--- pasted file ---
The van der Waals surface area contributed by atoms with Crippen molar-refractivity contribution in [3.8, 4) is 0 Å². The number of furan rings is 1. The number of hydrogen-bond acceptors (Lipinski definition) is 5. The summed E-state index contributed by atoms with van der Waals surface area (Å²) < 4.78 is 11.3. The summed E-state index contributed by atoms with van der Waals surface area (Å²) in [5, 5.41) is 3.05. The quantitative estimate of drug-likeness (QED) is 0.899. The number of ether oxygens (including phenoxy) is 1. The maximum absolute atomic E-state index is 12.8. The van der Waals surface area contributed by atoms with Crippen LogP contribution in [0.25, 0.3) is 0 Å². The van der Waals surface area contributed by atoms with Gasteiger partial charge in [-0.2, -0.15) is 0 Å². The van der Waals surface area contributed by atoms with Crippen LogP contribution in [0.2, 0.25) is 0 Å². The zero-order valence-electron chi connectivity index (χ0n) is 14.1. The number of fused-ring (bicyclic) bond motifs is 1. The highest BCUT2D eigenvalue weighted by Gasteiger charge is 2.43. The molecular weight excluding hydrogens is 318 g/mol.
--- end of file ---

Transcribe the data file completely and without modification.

The van der Waals surface area contributed by atoms with Crippen molar-refractivity contribution in [3.8, 4) is 0 Å². The number of furan rings is 1. The number of hydrogen-bond acceptors (Lipinski definition) is 5. The summed E-state index contributed by atoms with van der Waals surface area (Å²) < 4.78 is 11.3. The summed E-state index contributed by atoms with van der Waals surface area (Å²) in [5, 5.41) is 3.05. The quantitative estimate of drug-likeness (QED) is 0.899. The number of ether oxygens (including phenoxy) is 1. The maximum absolute atomic E-state index is 12.8. The van der Waals surface area contributed by atoms with Crippen LogP contribution in [0.25, 0.3) is 0 Å². The van der Waals surface area contributed by atoms with Gasteiger partial charge in [-0.2, -0.15) is 0 Å². The van der Waals surface area contributed by atoms with Crippen LogP contribution in [0.2, 0.25) is 0 Å². The zero-order valence-electron chi connectivity index (χ0n) is 14.1. The number of fused-ring (bicyclic) bond motifs is 1. The highest BCUT2D eigenvalue weighted by Gasteiger charge is 2.43. The molecular weight excluding hydrogens is 318 g/mol.